LAURIE:  It’s so interesting that we tend to think of computer science as kind of the same part of your brain that does hard sciences and that may be true but I think, it’s similar to the part of your brain that does languages, music and math, which has a lot of creativity involved in it, especially for frontend engineers which I think we have such a dearth of right now. We need people who have been in the shoes of the customers and the people who use the systems. We need people with arts and kind of visual capabilities. We need people who can communicate really, really well because UX is hard and people with empathy because of accessibility and kind of all of these skill sets and yet, we’re still looking for what used to be purely backend engineers or looking at their requirements and skill sets to hire frontend engineers.

I’m not trying to kind of make a divide between frontend and backend. I consider myself to do both but we’re taking requirements and applying them in places that they don’t belong. I think that’s true kind of throughout the industry because at this point, there are so many different verticals of technology. It’s truly insane.

JOHN:  I think jumping into non-computer science skills that are good on software teams these days is a great topic and you mentioned being interested in talking about but first, we need to have a message from our sponsor.

JAMEY:  Greater Than Code is sponsored by Crickstart, which is a company that makes organic snacks with cricket powder and they don’t even taste like crickets. I promise. They have protein bars and they’re really great. The cricket powder is made from organically-farmed free range crickets. They have other plant based stuff in there too. [inaudible], chocolate, dates, everything is organic. It tastes really great. It doesn’t have that chalky taste that you often get in protein bars.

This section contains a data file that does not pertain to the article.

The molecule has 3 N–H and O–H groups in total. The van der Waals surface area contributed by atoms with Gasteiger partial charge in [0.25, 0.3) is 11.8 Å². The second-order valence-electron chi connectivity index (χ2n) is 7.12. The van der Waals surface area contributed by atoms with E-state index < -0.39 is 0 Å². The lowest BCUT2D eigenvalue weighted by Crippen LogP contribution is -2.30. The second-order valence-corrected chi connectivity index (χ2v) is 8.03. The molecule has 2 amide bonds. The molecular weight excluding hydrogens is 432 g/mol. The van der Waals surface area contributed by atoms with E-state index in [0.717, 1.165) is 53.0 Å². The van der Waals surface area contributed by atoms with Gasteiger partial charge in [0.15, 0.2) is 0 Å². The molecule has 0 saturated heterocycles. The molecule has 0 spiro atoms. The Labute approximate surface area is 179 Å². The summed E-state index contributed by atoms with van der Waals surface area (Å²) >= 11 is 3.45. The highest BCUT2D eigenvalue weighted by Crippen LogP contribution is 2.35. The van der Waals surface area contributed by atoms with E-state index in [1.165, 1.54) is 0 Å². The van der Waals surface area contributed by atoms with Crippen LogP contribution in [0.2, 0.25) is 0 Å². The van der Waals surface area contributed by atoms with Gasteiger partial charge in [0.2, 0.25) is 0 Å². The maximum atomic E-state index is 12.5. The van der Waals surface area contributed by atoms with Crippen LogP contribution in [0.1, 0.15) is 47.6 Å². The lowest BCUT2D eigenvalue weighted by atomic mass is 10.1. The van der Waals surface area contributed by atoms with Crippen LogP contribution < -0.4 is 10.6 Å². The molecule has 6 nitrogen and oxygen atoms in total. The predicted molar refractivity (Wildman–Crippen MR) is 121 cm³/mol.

I’ve actually have had straight crickets before, so when I said that it doesn’t taste like crickets, I’m not even lying. I know about this. They also make crackers. They’re pretty great. You can have them with snacks. They sent us all this cricket stuff in the email and I was very excited to get this box from our sponsor and eat all this cricket food.

JOHN:  They have shakes and crackers. The crackers are super tasty. I really like the olive flavor.

JAMEY:  And they’re very nutritional. Crickets are really high in protein like bugs is the wave of the future and all that. They’re very nutritional and there can be a burst of energy. The protein bar is one of my favorites, so that’s what I’m thinking about and it says there’s over 40 crickets in every Crickstart bar and over 100 in every bag of crackers. If you want to eat a 100 crickets, I would recommend this rather than just eating 100 tickets.

Also, if you would like to try them, you can visit Crickstart.com and if you use the promotional code: GreaterThanCode — all one word. You’ll get 20% off your order.

JOHN:  Thank you, Jamey. I think one of the interesting things about our industry is that we can bring people in from lots of different other industries and skill sets and use that way of thinking to influence how we work. Some people have had some really interesting talks on that. I know Betsy Haibel had a talk about how set design can inform software architecture. That was on a Tech Done Right episode. I’ll post a link to that. There was what we can learn about diversity from liberal arts, which was a talk by Liz Certa a couple years ago —

LAURIE:  Go, liberal arts!

JOHN:  Yeah. I think a lot of the issues that we’ve been discussing here today, the strengths that you get from liberal arts education or from working in other fields are strengths that make you better developers because as you said, communication and empathy and the thinking through impacts of your changes and things like that that you really get good at, maybe doing work in other fields and then, when you come to technology, you can realize how that can be really effective in this context. Are there examples or other thoughts you have on what sorts of skills we can bring in?